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Jody Corey was visiting the small community of Palisade, Colorado, with friends in 2017 and stayed at a rundown motel for what was supposed to be two nights but instead ended up being one.
“When we got there, we didn’t feel safe,” she told the Daily Yonder. “It certainly wasn’t clean. Definitely not renovated. And we checked out that next day.”
Still, there was something about the community that struck her, and she started asking around about the motel. Soon, a friend who lived in the community known for its wineries and wine tasting told her that it was for sale.
“And I thought this would be a great opportunity to come in and start something super fresh, and then targeted to a younger wine-tasting demographic,” she said, adding that she convinced her husband, Jeff, to buy the motel and refurbish it.
The couple purchased it in 2018 and six months after renovations, the motel was reopened as a sleek and hip destination called Spoke and Vine.
“It just became almost an instant success, people really resonated with it,” she said, adding that they tend to target the 20 to 40 demographic who enjoy wine tourism.
Corey said since they came in, more families and entrepreneurs have come into the community and bought older wineries and rebranded and refreshed stuff that was existing or created something new.
The Spoke and Vine is one of many motels dotting rural communities that have been refurbished, part of American nostalgia brought back to life.
The Meadowlark Motel is a lodging destination located in the town of Maggie Valley, North Carolina. The motel has a long history in the area, having been in operation since the mid-20th century. It was originally built in the 1950s and has gone through several renovations and updates over the years, said Joseph Franklyn McElroy, co-owner and managing partner for Woodyear McElroy Properties LLC.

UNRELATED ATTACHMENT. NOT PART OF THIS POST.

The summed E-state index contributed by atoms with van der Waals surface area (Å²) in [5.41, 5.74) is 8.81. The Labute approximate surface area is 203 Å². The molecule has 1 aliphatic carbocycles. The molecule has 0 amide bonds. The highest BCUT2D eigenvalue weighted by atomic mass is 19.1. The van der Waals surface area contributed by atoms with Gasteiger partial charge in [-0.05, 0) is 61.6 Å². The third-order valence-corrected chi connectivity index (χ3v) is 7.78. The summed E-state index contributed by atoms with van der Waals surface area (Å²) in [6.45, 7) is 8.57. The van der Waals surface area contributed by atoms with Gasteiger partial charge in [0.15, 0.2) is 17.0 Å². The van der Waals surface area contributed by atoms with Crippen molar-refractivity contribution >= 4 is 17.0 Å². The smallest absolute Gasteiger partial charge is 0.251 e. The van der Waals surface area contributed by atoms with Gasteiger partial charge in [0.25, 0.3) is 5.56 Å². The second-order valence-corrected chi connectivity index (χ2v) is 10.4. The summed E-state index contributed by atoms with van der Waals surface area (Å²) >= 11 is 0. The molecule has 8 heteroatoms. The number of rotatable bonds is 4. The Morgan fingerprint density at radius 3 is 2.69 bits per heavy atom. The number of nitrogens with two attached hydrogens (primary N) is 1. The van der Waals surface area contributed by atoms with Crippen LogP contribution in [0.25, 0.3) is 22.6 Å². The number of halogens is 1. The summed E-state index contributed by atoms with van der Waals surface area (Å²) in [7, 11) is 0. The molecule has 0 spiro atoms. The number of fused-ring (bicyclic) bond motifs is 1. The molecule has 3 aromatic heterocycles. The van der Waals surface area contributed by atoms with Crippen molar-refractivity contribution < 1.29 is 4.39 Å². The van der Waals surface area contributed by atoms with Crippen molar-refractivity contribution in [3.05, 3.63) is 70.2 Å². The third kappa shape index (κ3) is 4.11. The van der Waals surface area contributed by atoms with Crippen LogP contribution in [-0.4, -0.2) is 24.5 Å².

He said more than $1 million was spent on renovations and employment for mostly local community members and businesses. The restaurant has provided several things that the community was lacking, including an eating establishment open after 8 p.m., a music scene, and a fine-dining experience, he said.
“I think it is important for lodging owners to realize that they should be an important asset to the community in which they exist,” he told the Daily Yonder. “Communities, especially small towns, need amenities and services that lodging facilities can provide – whether [it] is food, drink, entertainment or community meeting rooms and educational opportunities. It is important to engage positively [with] your neighbors.”
“We salute anyone who takes on this effort. It is not easy and it is not always the most economical solution, so it takes courage and vision,” said Meg Sullivan, co-owner of the Blue Fox Motel, a 1950s mid-century boutique motel in Narrowsburg, New York.
“They are an important part of our past and will be an important part of our future,” Sullivan added.